Sep 29, 2008

Barnard's Star

(voir ici pour une traduction automatique de cette page en français)

This is the star with the highest proper motion of the Heavens: more than 10" every year. See the Wikipedia page on this star here.

I took this picture yesterday, with my Canon 350D DSLR piggy-backed on the C8, with the 85mm f/1.8 lens. Single 30 seconds exposure, no processing except contrast enhancement, and double size for clarity. It is possible to see stars of magnitude 14 on this picture...

The bright star on the left is 66 Oph, magnitude 4.8. It is highly overexposed, and appears less bright than it should be. This is due to the limited dynamic range of the Canon EOS 350D captor . Its design range is 12 bits (4096 values) per pixel. 1 bit is lost in the electrical noise (seen as the sigma value of a dark frame), and 2 more in the suburban sky background. So only 9 bits remain, giving a dynamic range of 512 values, which corresponds to log2.5(512) = 7 magnitude range. As stars of magnitude 14 can be detected, everything above magnitude 7 is overexposed, and appears dimmer than it should be... This is not a problem, since only 66 Oph is brighter than mag 7 here (next bright star is 7.6).

Sep 24, 2008

Field of view and true magnification of Canon binos

Here are my measurements.

Canon 18x50 IS:
  • The apparent field of the bino is 62 degres (from Polaris to over Alpha And).
  • The real field is 3.85 degres, measured to be midrange from Delta Cas to Gamma Cas (3.60 degres) and Delta Cas to SAO 11444 (4.13 deg).
  • Thus the real magnification is 62/3.85 = 16x, not 18x !

Canon 10x30 IS:
  • The apparent field is 48 degres (from Polaris to M31).
  • The real field is 6 degres (from Beta And to 2/3 between Mu And to Nu And).
  • Thus the real magnification of the 10x30 IS binos is 48/6 = 8x, not 10x !
I wonder if this is standard practice among bino manufacturers ?

Sep 23, 2008

Observation of Variable and double stars

Yesterday I was able to observe some interesting stars using the Canon 18x50 IS binos. These observations were made on Sep 22 at 20h30 UT.

Delta Cephee

This is a variable star and a double star. Blue compagnon (Mag=6) was clearly resolved, at 41". As variable is orange, contrast is beautiful. Variable star magnitude was equivalent to white Epsilon: 4.2.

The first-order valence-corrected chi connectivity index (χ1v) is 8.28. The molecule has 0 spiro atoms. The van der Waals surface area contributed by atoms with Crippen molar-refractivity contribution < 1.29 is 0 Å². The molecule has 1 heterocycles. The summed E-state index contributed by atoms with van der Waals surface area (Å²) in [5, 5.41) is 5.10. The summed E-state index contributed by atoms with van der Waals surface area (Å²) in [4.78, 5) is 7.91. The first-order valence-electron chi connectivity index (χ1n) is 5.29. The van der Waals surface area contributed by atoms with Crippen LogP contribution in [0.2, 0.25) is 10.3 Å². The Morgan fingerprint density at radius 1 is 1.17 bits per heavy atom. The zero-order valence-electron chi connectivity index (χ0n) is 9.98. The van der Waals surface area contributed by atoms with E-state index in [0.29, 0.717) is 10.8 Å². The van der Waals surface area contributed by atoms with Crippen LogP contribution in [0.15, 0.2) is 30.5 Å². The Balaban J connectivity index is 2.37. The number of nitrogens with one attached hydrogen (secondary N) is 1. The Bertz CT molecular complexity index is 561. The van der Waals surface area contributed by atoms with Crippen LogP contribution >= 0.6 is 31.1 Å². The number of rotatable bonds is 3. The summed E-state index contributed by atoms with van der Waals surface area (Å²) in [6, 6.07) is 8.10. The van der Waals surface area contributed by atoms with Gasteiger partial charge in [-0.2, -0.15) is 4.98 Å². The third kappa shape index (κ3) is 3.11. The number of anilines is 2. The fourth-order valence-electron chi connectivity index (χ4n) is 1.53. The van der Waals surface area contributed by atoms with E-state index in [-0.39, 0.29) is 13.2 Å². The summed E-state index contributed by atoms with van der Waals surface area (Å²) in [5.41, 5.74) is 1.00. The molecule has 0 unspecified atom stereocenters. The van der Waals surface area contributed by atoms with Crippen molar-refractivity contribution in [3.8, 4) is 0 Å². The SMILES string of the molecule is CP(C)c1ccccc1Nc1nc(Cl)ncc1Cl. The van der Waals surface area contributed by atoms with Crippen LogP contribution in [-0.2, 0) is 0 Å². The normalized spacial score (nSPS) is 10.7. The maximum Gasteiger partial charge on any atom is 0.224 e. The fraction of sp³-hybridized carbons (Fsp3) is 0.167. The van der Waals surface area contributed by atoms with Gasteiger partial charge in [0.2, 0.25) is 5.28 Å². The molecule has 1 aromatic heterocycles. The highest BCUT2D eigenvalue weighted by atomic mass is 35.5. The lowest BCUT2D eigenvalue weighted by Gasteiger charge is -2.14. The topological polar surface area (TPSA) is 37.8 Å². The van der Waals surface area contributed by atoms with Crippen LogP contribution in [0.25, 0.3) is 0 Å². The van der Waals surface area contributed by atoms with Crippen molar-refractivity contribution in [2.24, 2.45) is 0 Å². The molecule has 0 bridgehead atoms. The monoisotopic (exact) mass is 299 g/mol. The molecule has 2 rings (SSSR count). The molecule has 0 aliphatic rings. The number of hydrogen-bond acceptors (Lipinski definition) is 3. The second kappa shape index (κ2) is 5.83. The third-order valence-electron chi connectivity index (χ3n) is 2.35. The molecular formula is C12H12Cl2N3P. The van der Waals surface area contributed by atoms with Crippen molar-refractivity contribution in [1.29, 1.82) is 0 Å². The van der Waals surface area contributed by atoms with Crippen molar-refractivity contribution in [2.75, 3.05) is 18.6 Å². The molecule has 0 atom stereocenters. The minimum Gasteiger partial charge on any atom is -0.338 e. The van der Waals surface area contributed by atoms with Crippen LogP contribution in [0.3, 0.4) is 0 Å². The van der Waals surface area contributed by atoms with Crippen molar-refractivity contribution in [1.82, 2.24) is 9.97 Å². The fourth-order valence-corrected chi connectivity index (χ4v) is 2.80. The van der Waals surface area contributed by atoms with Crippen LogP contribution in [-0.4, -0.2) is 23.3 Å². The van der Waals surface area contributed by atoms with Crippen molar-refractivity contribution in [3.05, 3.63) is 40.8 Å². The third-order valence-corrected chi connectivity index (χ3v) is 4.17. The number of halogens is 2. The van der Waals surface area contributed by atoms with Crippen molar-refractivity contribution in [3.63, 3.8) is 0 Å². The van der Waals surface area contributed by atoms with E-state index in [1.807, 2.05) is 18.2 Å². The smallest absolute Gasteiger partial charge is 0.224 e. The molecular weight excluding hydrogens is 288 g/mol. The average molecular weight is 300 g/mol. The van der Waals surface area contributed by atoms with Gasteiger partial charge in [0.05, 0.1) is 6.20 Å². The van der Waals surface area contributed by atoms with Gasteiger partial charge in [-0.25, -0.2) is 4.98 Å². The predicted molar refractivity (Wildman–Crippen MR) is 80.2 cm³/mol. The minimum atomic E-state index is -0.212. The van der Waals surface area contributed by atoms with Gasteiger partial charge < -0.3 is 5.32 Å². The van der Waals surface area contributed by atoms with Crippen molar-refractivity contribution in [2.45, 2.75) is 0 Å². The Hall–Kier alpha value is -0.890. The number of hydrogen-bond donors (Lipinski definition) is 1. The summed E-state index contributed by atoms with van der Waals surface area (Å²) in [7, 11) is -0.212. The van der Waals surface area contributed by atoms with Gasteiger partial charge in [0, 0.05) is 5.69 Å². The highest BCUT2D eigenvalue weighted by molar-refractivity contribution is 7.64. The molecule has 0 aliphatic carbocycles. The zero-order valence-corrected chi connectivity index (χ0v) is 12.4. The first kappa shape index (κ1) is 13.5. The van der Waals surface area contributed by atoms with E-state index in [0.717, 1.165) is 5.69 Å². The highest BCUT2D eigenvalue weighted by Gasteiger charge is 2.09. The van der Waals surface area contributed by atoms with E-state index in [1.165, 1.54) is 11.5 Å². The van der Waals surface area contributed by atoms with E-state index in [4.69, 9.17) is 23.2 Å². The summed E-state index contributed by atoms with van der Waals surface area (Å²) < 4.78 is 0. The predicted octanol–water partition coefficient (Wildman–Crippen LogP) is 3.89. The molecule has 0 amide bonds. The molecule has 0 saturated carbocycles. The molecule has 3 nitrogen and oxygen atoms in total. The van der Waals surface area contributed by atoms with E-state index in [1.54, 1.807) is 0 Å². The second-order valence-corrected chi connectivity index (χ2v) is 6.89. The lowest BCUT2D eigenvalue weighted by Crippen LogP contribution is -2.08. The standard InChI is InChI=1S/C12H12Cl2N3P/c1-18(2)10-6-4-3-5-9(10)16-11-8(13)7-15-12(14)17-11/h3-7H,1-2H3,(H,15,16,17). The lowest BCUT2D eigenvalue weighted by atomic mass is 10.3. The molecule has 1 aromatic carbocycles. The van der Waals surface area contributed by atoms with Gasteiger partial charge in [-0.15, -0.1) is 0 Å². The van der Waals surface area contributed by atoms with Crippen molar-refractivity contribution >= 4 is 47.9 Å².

According to CalSky, the minima of this star was on Sep 17 at 22.9h UT. As the period is 5.36634 days, the next minima was on Sep 23 at 7h40 UT. My observation was then 0.47 days before minima, very close to minimum brightness.

23rd, 20UT, 0.5 days after minima, 4.2.
Sep 24th, 20UT, 1.5 days after minima, about 3.7.

Beta Lyra

Its luminosity was equivalent to Gamma Lyra (=3.2).
Mimima: Sep 13th at 18.3h UT. Observation at Minima + 9.09 days, or next Mimina - 3.82 days : near maximum.

Sep 24th, 20UT, 12 days after minima, about 3.6.

Zeta Lyra

This is a double star (47"), clearly visible.


Sep 23rd: Easily resolved (35").

Sep 21, 2008

Some old pictures

Spring 1977, Grenoble.
60x700 refractor.

Spring 1986, col de l'Arzelier.
Ready to watch Halley's comet !

Mauna Kea, Hawaii, December 1996.

Mt Palomar, Mai 1997.

A more modest observatory near Grenoble.

Old Astro pictures

Here is M57 in Lyra, taken on June 4 1996 from Austin, Texas. 6 minutes single exposure, on Kodak 1000 ISO film. Olympus OM-1 camera, Lumicon Easy Guider.

Here is also M57, taken 11 years later with a smaller telescope, with a single 30 "exposure...on a digital camera (Canon EOS 350D).

This is M13 in Hercules, also 6 minutes single exposure, from Austin.

Comet Hyakutake, near Austin, Texas, April 1996.


Dim comet.

Edge-on galaxy.

Sep 16, 2008

How does the Canon 18x50 IS binoculars compare to the 10x30 IS ?

(Voir ici pour une traduction automatique de cet article en Français)

After searching for years (literally), I was finally able to pick up a good deal on Canon 18x50 IS binoculars out of EBay (thanks to the cheap $!). I have been using the smaller 10x30 IS for 7 years, and always found them very good. But I wanted (of course) bigger magnification, and more brightness.
Here are my impressions after a few weeks'use.

The optical quality is near-perfect, no problem even on the edge of the image. The stabilization is very good, better than on the 10x30: it starts faster, in less than a second images are rock solid. The button is of the "press to start, press to stop" type : no need to keep it pressed as with the 10x30, this is very convenient.
The eye cups are not as good though. They are too big, and don't fit my eyes, I had to remove them. The 18x50 IS are much heavier than the 10x30, but they are perfectly manageable.

The magnification gain is amazing. I am now able to see much details in passing airliners, that I was not able to see with the 10x30.